Director Paul Wilmshurst, writer Jamie Mathieson, producer Peter Bennett, executive producer Brian Minchin and Steven Moffat. Cast: Peter Capaldi (The Doctor), Jenna Coleman (Clara Oswald), Samuel Anderson (Danny Pink), Frank Skinner (Perkins), David Bamber (Captain Quell), John Sessions (Gus), Daisy Beaumont (Maisie), Janet Henfrey (Mrs Pitt), Christopher Villiers (Prof Moorhouse), Foxes (Singer), Jamie Hill (Foretold).

The next episode of the series 8 is Flatline, written by Jamie Mathieson: separated from the Doctor, Clara discovers a new menace from another dimension. But how do you hide when even the walls are no protection? With people to save and the Doctor trapped, Clara comes up against an enemy that exists beyond human perception.

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Series 8, episode 7 – Kill the Moon

Why killing the Moon? Only the living creatures, as vegetal, animal and alien reign can be killed, right? And then, why Kill the Moon, Earth’s natural satellite? Is this related with the strange spider creatures, with jaws like the Predator that can be noticed in the trailer and the preview of this episode? Or is this related with the theories that you (probably) have heard about that said that the Moon is hollow on the inside, just like an egg.

On the other hand, the Doctor have not treat Clara very well lately, in the last few tricks, after Matt Smith‘s regeneration into Peter Capaldi: he got estranged, treating her with superiority and cold, in some degrees. That got to a fight during last night episode: Clara exploded, nervous, and she got to say some things into his face about the troubles she had lately. Getting everyone’s attentions, of course, and the Doctor’s also (Tell me what you knew, Doctor, or I’ll smack you so hard you’ll regenerate. is just brilliant). But their story is not over, at least not yet (there were some rumours about Clara’s departure not long from now). And if the rumours were right, well, at least we will understand why. Probably.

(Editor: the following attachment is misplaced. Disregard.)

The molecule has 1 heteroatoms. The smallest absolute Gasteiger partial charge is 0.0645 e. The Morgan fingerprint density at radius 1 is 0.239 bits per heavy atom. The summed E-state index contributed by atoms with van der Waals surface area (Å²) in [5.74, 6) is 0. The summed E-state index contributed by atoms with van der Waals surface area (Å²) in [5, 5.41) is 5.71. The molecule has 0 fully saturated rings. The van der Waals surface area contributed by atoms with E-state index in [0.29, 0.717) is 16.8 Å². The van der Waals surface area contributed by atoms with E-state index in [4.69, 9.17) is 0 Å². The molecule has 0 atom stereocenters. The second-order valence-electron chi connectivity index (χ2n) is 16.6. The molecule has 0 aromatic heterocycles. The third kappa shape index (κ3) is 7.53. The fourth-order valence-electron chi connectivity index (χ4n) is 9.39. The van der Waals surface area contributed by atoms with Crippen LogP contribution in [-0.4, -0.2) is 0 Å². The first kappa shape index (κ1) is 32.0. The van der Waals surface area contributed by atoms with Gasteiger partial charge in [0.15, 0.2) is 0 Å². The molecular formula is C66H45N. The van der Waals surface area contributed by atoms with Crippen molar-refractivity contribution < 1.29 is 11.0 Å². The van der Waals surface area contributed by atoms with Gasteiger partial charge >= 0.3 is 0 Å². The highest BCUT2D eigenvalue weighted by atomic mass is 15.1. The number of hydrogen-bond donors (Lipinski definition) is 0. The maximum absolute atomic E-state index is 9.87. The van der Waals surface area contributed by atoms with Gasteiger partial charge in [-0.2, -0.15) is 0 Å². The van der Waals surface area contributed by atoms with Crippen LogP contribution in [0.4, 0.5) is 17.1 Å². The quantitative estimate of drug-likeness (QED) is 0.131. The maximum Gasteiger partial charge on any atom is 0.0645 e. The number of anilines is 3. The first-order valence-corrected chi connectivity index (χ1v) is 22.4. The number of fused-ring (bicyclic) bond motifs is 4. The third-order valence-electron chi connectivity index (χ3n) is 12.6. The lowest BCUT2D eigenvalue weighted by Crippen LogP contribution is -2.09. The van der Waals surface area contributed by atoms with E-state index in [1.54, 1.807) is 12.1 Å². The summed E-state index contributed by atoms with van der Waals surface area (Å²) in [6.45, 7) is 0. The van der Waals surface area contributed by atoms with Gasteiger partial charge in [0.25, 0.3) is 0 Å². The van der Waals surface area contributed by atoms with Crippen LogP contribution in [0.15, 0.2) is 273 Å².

Anyway, I can’t blame the Doctor for his reaction from the episode Kill the Moon. However, the episode begins with Clara’s ask for help in the message send for the human kind from the planet Earth: in the year 2049 the people had to choose between a life of an innocent creature and their future. Courtney Woods (played by Ellis George) returns into the TARDIS and the Doctor’s life. He has to get her to the Moon, to be the first women (girl) to step on it’s surface in order to show her how special she is. But they don’t get exactly to the surface of the Moon, they get to a NASA shuttle that was just landcrashing to the surface, somewhere not far away from a Mexican mining station, deserted because its inhabitants have been massacred. A space shuttle fulled with nuclear bombs prepared to destroy the aliens that “messed up” the gravity of the satellite, increasing it several times. And the effects to nearby Earth were disastruos. Lundvik (Hermione Norris) was leading some astronauts with a simple mission: to blow up the Moon, clearing the effect threatening their future. But the astronauts are getting killed one by one, everyone but Lundvik, by some spider-like creatures with jaws that reminded me about the aliens from the Predator series. However, these creature are not the most important thing to worry about, despite their great number and their ferocity: the Moon really was alive. Like a chicken inside an egg, but alien. And it was preparing to get out. So, Clara, Courtney and Lundvik had to take their hardest decision: to detonate the nukes, killing the innocent creature before it was born (in order to save the lives below, from the surface of the planet, whos future was threatened by the Moon rocks crashing as meteorites) or to let the nature to follow its course, hoping that nature will find a way to save them all.